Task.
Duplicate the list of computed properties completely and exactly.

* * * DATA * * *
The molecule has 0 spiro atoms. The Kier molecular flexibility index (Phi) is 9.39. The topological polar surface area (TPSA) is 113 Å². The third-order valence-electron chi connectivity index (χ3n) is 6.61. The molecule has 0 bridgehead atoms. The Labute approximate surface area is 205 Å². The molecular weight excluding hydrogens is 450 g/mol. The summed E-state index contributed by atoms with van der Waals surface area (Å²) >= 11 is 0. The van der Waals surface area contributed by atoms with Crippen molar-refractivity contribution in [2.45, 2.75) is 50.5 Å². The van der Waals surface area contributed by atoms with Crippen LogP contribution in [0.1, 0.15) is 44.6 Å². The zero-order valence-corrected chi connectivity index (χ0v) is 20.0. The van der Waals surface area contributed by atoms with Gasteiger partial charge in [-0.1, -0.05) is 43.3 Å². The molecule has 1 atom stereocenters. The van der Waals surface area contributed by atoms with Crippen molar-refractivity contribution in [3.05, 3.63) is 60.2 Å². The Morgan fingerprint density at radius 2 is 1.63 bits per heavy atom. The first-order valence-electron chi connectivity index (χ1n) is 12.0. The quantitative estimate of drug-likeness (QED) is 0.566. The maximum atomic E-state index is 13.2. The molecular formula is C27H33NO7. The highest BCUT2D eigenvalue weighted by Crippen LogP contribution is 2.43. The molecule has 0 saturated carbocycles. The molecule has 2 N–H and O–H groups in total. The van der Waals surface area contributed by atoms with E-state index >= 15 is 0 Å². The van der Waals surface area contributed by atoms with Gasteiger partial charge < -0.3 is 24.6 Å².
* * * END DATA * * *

The molecule has 0 spiro atoms. The Kier molecular flexibility index (Phi) is 9.39. The topological polar surface area (TPSA) is 113 Å². The third-order valence-electron chi connectivity index (χ3n) is 6.61. The molecule has 0 bridgehead atoms. The Labute approximate surface area is 205 Å². The molecular weight excluding hydrogens is 450 g/mol. The summed E-state index contributed by atoms with van der Waals surface area (Å²) >= 11 is 0. The van der Waals surface area contributed by atoms with Crippen molar-refractivity contribution in [2.45, 2.75) is 50.5 Å². The van der Waals surface area contributed by atoms with Crippen LogP contribution in [0.1, 0.15) is 44.6 Å². The zero-order valence-corrected chi connectivity index (χ0v) is 20.0. The van der Waals surface area contributed by atoms with Gasteiger partial charge in [-0.1, -0.05) is 43.3 Å². The molecule has 1 atom stereocenters. The van der Waals surface area contributed by atoms with Crippen molar-refractivity contribution in [3.05, 3.63) is 60.2 Å². The Morgan fingerprint density at radius 2 is 1.63 bits per heavy atom. The first-order valence-electron chi connectivity index (χ1n) is 12.0. The quantitative estimate of drug-likeness (QED) is 0.566. The maximum atomic E-state index is 13.2. The molecular formula is C27H33NO7. The highest BCUT2D eigenvalue weighted by Crippen LogP contribution is 2.43. The molecule has 0 saturated carbocycles. The molecule has 2 N–H and O–H groups in total. The van der Waals surface area contributed by atoms with E-state index >= 15 is 0 Å². The van der Waals surface area contributed by atoms with Gasteiger partial charge < -0.3 is 24.6 Å².